#AustraliaRemembers #blogtour #booksontour #day4
Author Article by Allison Paterson
Far from boring – Allison dishes all the fascinating facts on the history of Australian war. 🇦🇺🌺
The opportunity to research and write about history is both fantastic and fascinating. There is so much to learn and sometimes the truth truly is stranger, or at the very least, more interesting than fiction. I have always approached learning about the past with passion and interest, although I also understand that history has a somewhat tarnished reputation and can be labelled as ‘boring’. That explains the reason I am frequently asked how I make such sad and serious topics suitable and engaging for children. Maybe how history was once presented has contributed to the tarnishing, but there is no excuse today and making history shine is easier than ever.
There were several factors to consider when designing Australia Remembers: Anzac Day, Remembrance Day and War Memorials. The first was to limit the text to short blocks. Long tracts of text can overwhelm the young or reluctant reader. The text is supported by high quality colour images and an attractive and colourful design. Questions related to the text are included on almost every double-page spread. These are engaging and thought-provoking. We have also included breakout and ‘Did you know?’ boxes which provide more detail and facts. Here’s just a sample:
Did you know?
• The Earliest Dawn Services
Reverend Arthur Ernest White held a ceremony in 1914 for the soldiers who were departing in the first convoy of ships that left from Albany, Western Australia. The service was held at 4.00 am. Reverend White later served as a chaplain on the Western Front during World War I. In 1929 he returned to Albany as the minister of a local church and, a year later, he held a dawn service at his church. During his service, he promised those soldiers who had died that: ‘As the sun rises and goeth down, we will remember them.’
A church service was also held at dawn in Albany in 1918 and at Toowoomba, Queensland, in 1919.
The word cenotaph means ‘empty tomb’. It is a monument built to honour those killed in war but who are buried elsewhere.
Rosemary is an emblem of remembrance across the world. Since ancient times people have thought that it improves memory. Rosemary was very significant to the Anzacs. It grew wild at Gallipoli and it is thought that soldiers used rosemary to decorate the graves of those who had died. Sprigs of rosemary are worn on Anzac Day.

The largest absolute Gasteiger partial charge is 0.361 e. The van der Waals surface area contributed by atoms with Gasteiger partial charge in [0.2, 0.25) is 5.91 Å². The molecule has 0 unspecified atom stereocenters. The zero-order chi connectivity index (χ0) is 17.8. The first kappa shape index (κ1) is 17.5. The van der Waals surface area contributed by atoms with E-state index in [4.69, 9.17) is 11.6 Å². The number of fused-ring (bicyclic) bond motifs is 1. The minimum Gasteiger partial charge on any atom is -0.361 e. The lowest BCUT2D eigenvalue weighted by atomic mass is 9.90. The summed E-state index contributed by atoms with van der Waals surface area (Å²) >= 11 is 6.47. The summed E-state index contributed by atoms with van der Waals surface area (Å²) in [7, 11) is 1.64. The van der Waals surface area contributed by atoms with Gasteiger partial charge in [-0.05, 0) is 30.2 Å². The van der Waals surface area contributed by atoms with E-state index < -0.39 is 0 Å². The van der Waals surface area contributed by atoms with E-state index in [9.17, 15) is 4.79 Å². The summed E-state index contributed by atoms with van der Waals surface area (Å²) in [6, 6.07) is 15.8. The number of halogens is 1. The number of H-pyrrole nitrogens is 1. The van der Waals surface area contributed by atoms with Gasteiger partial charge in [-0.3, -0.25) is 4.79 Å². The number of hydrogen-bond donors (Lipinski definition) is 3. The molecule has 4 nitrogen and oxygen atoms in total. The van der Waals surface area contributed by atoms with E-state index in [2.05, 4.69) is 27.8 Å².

• The First Poppies of Remembrance
In 1918, Moina Michael, an American woman working for the Young Men’s Christian Association (YMCA), read the poem In Flanders Fields and chose to write her own poem called We Shall Keep the Faith. Moina described red poppies as a symbol of the blood of the soldiers who died in the war. She decided to always wear a red poppy. Madame Guérin, who worked for the French YMCA, suggested that artificial poppies be made and sold. The money raised was used to help ex-servicemen, war widows and their children. The poppy became the international memorial flower to be worn on Armistice Day (later Remembrance Day). Poppies were first sold on 11 November 1921 and the Returned Sailors and Soldiers Imperial League of Australia (later the RSL) bought one million poppies to sell. Some of the money raised went to France to help the children who had suffered because of World War I.
• The Silence of Respect
In both Anzac Day and Remembrance Day services we stand in silence to respect and remember those who have given their lives in the service of their country. This ritual began on 11 November 1919. An Australian journalist, Edward Honey, had written to a London newspaper in 1919 suggesting five minutes of silence should be observed on Armistice Day. Sir Percy Fitzpatrick, a South African, also suggested that a period of silence should occur in all countries of the British Empire. King George V liked the idea and decided that everyone should stop in a ‘complete suspension of all our normal activities’ for two minutes at ‘the eleventh hour of the eleventh day of the eleventh month’. Trains and cars even stopped as a sign of respect.
• Tomb of the Unknown Australian Soldier
Between nine and thirteen million soldiers from all over the world were killed during World War I. There are many cemeteries in which Australian soldiers are buried, especially in France and Belgium and at Gallipoli. Around one third of the soldiers who died were never found and have no known grave. The tombstone of an unknown Australian soldier from World War I is usually inscribed with the words:
An Australian soldier of the Great War
Known Unto God
On 11 November 1993, on the 75th Anniversary of the Armistice, an unidentified Australian World War I soldier was taken from Adelaide cemetery near the town of Villers-Bretonneux in France to the Australian War Memorial. In a speech at the memorial that day, the Australian Prime Minister at that time, Mr Paul Keating, said: ‘He is all of them and he is one us.’
Once we discover the reasons why we perform certain rituals and how they developed we come to appreciate them even more! History is fascinating!
More things you didn’t know about Allison in this wonderful interview with Kellie Byrnes. See her shine!
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